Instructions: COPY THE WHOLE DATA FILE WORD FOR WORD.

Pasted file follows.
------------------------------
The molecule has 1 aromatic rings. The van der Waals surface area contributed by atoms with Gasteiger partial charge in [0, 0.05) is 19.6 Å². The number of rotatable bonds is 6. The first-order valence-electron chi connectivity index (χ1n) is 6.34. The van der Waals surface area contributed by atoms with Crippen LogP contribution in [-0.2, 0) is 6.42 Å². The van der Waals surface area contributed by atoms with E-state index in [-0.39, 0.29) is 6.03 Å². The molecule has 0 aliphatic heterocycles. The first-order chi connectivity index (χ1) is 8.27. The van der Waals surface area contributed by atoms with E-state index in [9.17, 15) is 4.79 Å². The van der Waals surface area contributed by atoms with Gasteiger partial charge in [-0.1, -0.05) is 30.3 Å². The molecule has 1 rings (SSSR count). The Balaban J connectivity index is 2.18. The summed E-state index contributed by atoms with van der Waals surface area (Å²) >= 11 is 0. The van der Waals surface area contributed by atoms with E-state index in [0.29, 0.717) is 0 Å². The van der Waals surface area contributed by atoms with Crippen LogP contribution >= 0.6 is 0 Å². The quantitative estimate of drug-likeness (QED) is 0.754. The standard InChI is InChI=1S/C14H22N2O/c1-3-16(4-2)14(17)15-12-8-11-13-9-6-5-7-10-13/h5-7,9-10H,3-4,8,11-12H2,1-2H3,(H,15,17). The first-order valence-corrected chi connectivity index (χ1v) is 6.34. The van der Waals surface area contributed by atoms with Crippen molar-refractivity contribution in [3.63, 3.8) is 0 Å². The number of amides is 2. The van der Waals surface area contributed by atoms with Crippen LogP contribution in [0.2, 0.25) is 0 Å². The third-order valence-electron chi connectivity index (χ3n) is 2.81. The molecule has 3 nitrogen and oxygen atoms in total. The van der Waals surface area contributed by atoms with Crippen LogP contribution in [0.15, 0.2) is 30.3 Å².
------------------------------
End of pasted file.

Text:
The molecule has 1 aromatic rings. The van der Waals surface area contributed by atoms with Gasteiger partial charge in [0, 0.05) is 19.6 Å². The number of rotatable bonds is 6. The first-order valence-electron chi connectivity index (χ1n) is 6.34. The van der Waals surface area contributed by atoms with Crippen LogP contribution in [-0.2, 0) is 6.42 Å². The van der Waals surface area contributed by atoms with E-state index in [-0.39, 0.29) is 6.03 Å². The molecule has 0 aliphatic heterocycles. The first-order chi connectivity index (χ1) is 8.27. The van der Waals surface area contributed by atoms with E-state index in [9.17, 15) is 4.79 Å². The van der Waals surface area contributed by atoms with Gasteiger partial charge in [-0.1, -0.05) is 30.3 Å². The molecule has 1 rings (SSSR count). The Balaban J connectivity index is 2.18. The summed E-state index contributed by atoms with van der Waals surface area (Å²) >= 11 is 0. The van der Waals surface area contributed by atoms with E-state index in [0.29, 0.717) is 0 Å². The van der Waals surface area contributed by atoms with Crippen LogP contribution >= 0.6 is 0 Å². The quantitative estimate of drug-likeness (QED) is 0.754. The standard InChI is InChI=1S/C14H22N2O/c1-3-16(4-2)14(17)15-12-8-11-13-9-6-5-7-10-13/h5-7,9-10H,3-4,8,11-12H2,1-2H3,(H,15,17). The first-order valence-corrected chi connectivity index (χ1v) is 6.34. The van der Waals surface area contributed by atoms with Crippen molar-refractivity contribution in [3.63, 3.8) is 0 Å². The number of amides is 2. The van der Waals surface area contributed by atoms with Crippen LogP contribution in [0.2, 0.25) is 0 Å². The third-order valence-electron chi connectivity index (χ3n) is 2.81. The molecule has 3 nitrogen and oxygen atoms in total. The van der Waals surface area contributed by atoms with Crippen LogP contribution in [0.15, 0.2) is 30.3 Å².